Yet constitutional systems are relevant in governing most of the world. Most of the states in the world do follow some form of a codified constitution. These systems have similarities and differences and one can thus engage in a meaningful comparison.  The reality is that we tend to hear more about constitutional systems collapsing because that is how the news media works. Problems and protests in an African state where the constitutional order has gone awry make the news. The fact, that things are running relatively smoothly in Argentina, does not. The Centre aims to take a constructive approach to constitutional matters, both at home and abroad.

Similarly, international law is still alive and well, especially in the age of COVID. International travel has resumed. International law allows states to cooperate in ensuring that this travel is safe and does not lead to further spreading of the virus. International law helps to ensure that vaccines are both developed and shipped across borders. If the record of international law on the use of force has been weak in recent years, its record on enabling cooperation in health, science and technology is one of the great unsung success stories of our time.


Both Student and Pakistan-focused

The Ziauddin University Faculty of Law, Politics And Governance Centre for International and Constitutional Law will be Pakistan-focused. When we consider international law, we will see how it relates to Pakistan. When we consider constitutional law, it will be focused on the Constitution of Pakistan. Yet this allows for comparison with different constitutions and approaches to international law across the globe.

The primary focus of the Centre will be raising awareness of the relevance of international and constitutional law to the State and the people of Pakistan. The Centre will be open to all students of Ziauddin University and will run academic and enrichment programmes to help embed the objectives of the Centre into existing academic programmes and modules. For example, we will encourage students studying human rights to see how the subject links to comparative analysis of constitutions and of international law norms.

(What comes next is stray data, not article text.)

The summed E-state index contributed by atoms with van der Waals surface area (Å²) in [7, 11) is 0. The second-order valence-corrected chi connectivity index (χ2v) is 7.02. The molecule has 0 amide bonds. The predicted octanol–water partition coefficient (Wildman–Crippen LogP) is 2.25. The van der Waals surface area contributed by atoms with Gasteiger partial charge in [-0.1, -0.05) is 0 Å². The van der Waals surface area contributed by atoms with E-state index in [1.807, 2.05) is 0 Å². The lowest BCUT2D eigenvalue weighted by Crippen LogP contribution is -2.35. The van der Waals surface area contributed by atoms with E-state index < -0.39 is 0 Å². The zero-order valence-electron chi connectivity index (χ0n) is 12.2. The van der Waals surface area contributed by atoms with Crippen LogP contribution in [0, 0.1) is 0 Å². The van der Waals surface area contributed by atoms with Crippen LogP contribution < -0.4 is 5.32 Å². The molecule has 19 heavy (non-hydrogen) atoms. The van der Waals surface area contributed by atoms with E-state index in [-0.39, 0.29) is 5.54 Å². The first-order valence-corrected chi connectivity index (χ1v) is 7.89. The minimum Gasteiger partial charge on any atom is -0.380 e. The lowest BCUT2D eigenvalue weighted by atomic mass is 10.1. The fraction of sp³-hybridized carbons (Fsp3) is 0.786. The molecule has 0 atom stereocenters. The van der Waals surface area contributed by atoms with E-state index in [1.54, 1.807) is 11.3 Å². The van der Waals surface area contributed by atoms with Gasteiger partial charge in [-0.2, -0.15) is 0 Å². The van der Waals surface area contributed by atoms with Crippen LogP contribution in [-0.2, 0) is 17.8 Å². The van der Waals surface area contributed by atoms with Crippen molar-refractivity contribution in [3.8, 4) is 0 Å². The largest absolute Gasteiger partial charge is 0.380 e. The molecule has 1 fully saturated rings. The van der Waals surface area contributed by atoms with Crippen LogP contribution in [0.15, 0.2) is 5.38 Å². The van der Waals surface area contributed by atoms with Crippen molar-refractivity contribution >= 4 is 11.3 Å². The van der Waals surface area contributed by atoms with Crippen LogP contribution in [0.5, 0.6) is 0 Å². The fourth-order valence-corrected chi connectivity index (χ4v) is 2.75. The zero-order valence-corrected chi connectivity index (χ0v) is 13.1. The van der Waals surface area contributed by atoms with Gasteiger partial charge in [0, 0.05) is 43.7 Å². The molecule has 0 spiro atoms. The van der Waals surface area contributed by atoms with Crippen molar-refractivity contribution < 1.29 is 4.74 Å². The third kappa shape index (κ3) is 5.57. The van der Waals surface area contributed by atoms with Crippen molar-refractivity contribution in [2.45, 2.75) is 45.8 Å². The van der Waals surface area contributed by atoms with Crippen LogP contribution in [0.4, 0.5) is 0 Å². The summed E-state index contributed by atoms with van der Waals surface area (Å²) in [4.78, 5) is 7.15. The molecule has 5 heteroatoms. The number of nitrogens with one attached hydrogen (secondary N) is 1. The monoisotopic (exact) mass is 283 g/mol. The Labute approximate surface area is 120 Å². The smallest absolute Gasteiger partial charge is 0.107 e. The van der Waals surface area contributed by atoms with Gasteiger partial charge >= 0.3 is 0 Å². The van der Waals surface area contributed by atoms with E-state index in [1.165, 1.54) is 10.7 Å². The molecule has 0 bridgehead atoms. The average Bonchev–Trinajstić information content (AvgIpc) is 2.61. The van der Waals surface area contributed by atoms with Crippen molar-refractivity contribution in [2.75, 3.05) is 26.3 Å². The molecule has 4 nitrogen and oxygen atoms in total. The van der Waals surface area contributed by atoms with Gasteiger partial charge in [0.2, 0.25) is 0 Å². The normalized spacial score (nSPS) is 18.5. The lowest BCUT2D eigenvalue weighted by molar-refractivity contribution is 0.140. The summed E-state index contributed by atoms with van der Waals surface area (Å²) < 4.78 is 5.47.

Second, the Centre will conduct seminars and panel discussions on international and constitutional law. The watchword of the Centre shall be collaboration with outside bodies and other academic institutions.

Next, the Centre shall create modules of study for students to choose as electives in their 4th and 5th Year of study. These modules shall be purely academic and shall acquaint the students with current international and constitutional law problems which global leaders in academics are discussing. These modules shall include, inter alia, studies on the following topics:

  • The Use of Force in International Law
  • The Law of Armed Conflict
  • International Dispute Resolution
  • International Trade Law
  • The Law of the Sea
  • Comparative Constitutional Law
  • Statehood, Recognition and Constitutional Law
  • The Rule of Law and Constitutionalism

Furthermore, the Centre shall source foreign lawyers and policymakers to conduct online talks (and discussions with our students) with respect to modern problems within the field of international and constitutional law and how their country or organization is tackling them. This will give our students a more professional and practical look into these complex issues, further enhancing their skills and knowledge as legal professionals.

In conclusion, the Centre offers the opportunity to leverage existing expertise, some of which comes from the other two Centre’s in the Faculty of Law, Politics & Governance whilst also promoting academic excellence in both research and student engagement.